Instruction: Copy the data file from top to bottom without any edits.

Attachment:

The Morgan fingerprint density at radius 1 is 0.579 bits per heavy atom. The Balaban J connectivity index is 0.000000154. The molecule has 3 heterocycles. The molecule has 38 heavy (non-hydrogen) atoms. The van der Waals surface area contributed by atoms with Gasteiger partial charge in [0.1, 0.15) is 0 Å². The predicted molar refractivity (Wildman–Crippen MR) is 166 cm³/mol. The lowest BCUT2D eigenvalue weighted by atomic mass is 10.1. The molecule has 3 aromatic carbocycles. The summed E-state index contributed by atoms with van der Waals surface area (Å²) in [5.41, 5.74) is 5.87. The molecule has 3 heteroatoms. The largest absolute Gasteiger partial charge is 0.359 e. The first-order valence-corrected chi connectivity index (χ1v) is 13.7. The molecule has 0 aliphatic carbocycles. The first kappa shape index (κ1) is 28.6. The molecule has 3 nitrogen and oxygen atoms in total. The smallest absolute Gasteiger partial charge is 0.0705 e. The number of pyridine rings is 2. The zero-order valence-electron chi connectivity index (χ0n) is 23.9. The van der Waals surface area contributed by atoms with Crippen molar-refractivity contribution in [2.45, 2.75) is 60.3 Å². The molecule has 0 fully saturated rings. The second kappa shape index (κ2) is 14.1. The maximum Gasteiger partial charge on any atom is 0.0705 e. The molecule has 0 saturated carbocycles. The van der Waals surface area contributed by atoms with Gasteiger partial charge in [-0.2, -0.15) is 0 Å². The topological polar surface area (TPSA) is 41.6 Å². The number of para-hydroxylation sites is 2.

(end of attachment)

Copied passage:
The Morgan fingerprint density at radius 1 is 0.579 bits per heavy atom. The Balaban J connectivity index is 0.000000154. The molecule has 3 heterocycles. The molecule has 38 heavy (non-hydrogen) atoms. The van der Waals surface area contributed by atoms with Gasteiger partial charge in [0.1, 0.15) is 0 Å². The predicted molar refractivity (Wildman–Crippen MR) is 166 cm³/mol. The lowest BCUT2D eigenvalue weighted by atomic mass is 10.1. The molecule has 3 aromatic carbocycles. The summed E-state index contributed by atoms with van der Waals surface area (Å²) in [5.41, 5.74) is 5.87. The molecule has 3 heteroatoms. The largest absolute Gasteiger partial charge is 0.359 e. The first-order valence-corrected chi connectivity index (χ1v) is 13.7. The molecule has 0 aliphatic carbocycles. The first kappa shape index (κ1) is 28.6. The molecule has 3 nitrogen and oxygen atoms in total. The smallest absolute Gasteiger partial charge is 0.0705 e. The number of pyridine rings is 2. The zero-order valence-electron chi connectivity index (χ0n) is 23.9. The van der Waals surface area contributed by atoms with Crippen molar-refractivity contribution in [2.45, 2.75) is 60.3 Å². The molecule has 0 fully saturated rings. The second kappa shape index (κ2) is 14.1. The maximum Gasteiger partial charge on any atom is 0.0705 e. The molecule has 0 saturated carbocycles. The van der Waals surface area contributed by atoms with Gasteiger partial charge in [-0.2, -0.15) is 0 Å². The topological polar surface area (TPSA) is 41.6 Å². The number of para-hydroxylation sites is 2.